When Bert Coan joined the Pasadena High School varsity football team as a sophomore in 1955, he was a gangly 6-3 and 160 pounds.
The thought of playing against stronger, more powerful upperclassmen was a bit intimidating.
“One guy said, ‘We’re going to break you in half,’” Coan said. “Our coach called me toothpick. When I saw them I was kind of afraid. But I had enough speed to offset some problems.”
That speed made Coan one of the best high school running backs in the state, earned him a scholarship to TCU and eventually led him to a seven-year career in the American Football League with the San Diego Chargers and Kansas City Chiefs.
Coan was so fast that he won the 100 and 220-yard dashes and was part of the 440-yard gold medal winning team at the 1957 state track meet. He also won the long jump to earn his fourth gold medal in one of the most impressive performances in UIL history.
On Saturday, he’ll be inducted into the Texas High School Football Hall of Fame.
“It’s been a long time and I wasn’t expecting anything like this at all,” the 74-year-old Coan said.
Coan was a schoolboy sensation at Pasadena, as he rushed for nearly 3,000 yards and scored 51 touchdowns during his three varsity seasons. Pasadena used a Split-T formation and Coan was the featured back.
“Everybody was trying to be like Oklahoma and ran the Split-T,” Coan said. “They put me out at end at first and we ran a reverse and I picked up a lot of yards. That’s when they decided to put me in the backfield.”
After a good sophomore season, Coan exploded as a junior as he rushed for 1,600 yards and made the all-state team. Playing in a district with powerful schools like Baytown, Port Arthur and Galveston Ball, Pasadena didn’t make the playoffs but Coan helped his team become a force.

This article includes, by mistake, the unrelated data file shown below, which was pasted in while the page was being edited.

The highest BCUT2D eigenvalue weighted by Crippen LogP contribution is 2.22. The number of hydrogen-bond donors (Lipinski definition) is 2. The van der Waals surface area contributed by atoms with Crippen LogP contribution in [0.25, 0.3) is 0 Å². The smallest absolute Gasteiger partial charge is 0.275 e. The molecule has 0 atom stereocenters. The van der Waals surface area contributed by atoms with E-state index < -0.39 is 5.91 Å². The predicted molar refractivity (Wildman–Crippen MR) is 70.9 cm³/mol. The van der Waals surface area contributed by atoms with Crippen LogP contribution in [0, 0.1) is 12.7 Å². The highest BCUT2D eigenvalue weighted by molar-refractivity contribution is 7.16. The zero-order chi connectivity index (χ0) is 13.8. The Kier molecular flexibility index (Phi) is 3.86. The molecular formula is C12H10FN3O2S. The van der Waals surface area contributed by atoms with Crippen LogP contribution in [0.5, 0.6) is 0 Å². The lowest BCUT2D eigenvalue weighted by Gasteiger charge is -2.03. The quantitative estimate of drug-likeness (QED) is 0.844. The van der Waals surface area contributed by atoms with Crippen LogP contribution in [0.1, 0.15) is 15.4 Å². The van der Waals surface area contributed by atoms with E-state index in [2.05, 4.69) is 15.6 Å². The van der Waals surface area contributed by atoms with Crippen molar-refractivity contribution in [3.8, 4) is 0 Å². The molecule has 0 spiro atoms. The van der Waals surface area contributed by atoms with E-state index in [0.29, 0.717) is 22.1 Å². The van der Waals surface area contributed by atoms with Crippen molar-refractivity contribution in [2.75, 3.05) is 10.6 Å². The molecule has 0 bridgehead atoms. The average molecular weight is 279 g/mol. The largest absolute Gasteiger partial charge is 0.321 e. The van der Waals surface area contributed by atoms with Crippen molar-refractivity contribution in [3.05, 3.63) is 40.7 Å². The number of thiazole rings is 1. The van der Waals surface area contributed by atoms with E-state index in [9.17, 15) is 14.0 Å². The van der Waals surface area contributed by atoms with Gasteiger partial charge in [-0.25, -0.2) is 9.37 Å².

“We had a good bunch of linemen who got downfield and blocked for you,” Coan said. “Our coach was Stony Phillips — he never smiled and had a stone face. We had a guy who got hit and said he had his breath knocked out. Stony walked up to him and said, ‘If you don’t breathe, you’re going to die.’”
Despite battling some injuries as a senior, Coan still scored 20 touchdowns and played in both the Texas high school all-star game and the Oil Bowl that matched the top players from Texas and Oklahoma. He said he was recruited by every Southwest Conference school except Arkansas and chose TCU.
“I thought TCU fit my character and I really liked (Horned Frogs coach) Abe Martin,” Coan said. “I regret leaving them.”
After transferring to Kansas following his freshman year, Coan was embroiled in controversy during his junior year in 1960. The Big 8 ruled that Kansas booster Bud Adams had provided Coan with “excessive entertainment” during a trip. Coan was ruled ineligible and the Jayhawks were forced to forfeit two games which stripped them of their conference title.
Though Coan missed his senior year with an injury, he was still drafted by the Washington Redskins of the NFL and the Oakland Raiders of the AFL. Coan was acquired by the San Diego Chargers, where he played one season before he spent six seasons with the Kansas City Chiefs.
Coan’s best year was in 1966 when he rushed for 521 yards and seven touchdowns and caught 18 passes for 131 yards and two scores. He helped the Chiefs win the AFL title and play in the first Super Bowl where they lost to Vince Lombardi’s Green Bay Packers, 35-10.
Coan was mostly used as a kick returner against the Packers as he finished with 87 yards on four returns at Los Angeles Memorial Coliseum.
“The Super Bowl wasn’t that big of a deal at that time,” Coan said. “We couldn’t fill up the stadium. When we played the Packers, it was kind of like people I had seen all my life. They were revered as great players. We didn’t exactly fear them but we had such respect.”
The Chiefs came back to win Super Bowl IV over Minnesota in 1970, but Coan didn’t play due to an injury. He retired and later went into the concrete sales business in the Houston area.
But he’ll always have great memories of his high school football days when he was a skinny halfback outrunning defenses.
“You were out there playing ball and everybody admires you,” Coan said. “We’d draw 12,000 fans when we were winning and people were out standing on the track. Under current rules we would have made the playoffs every year. But we were in a pretty tough district.”
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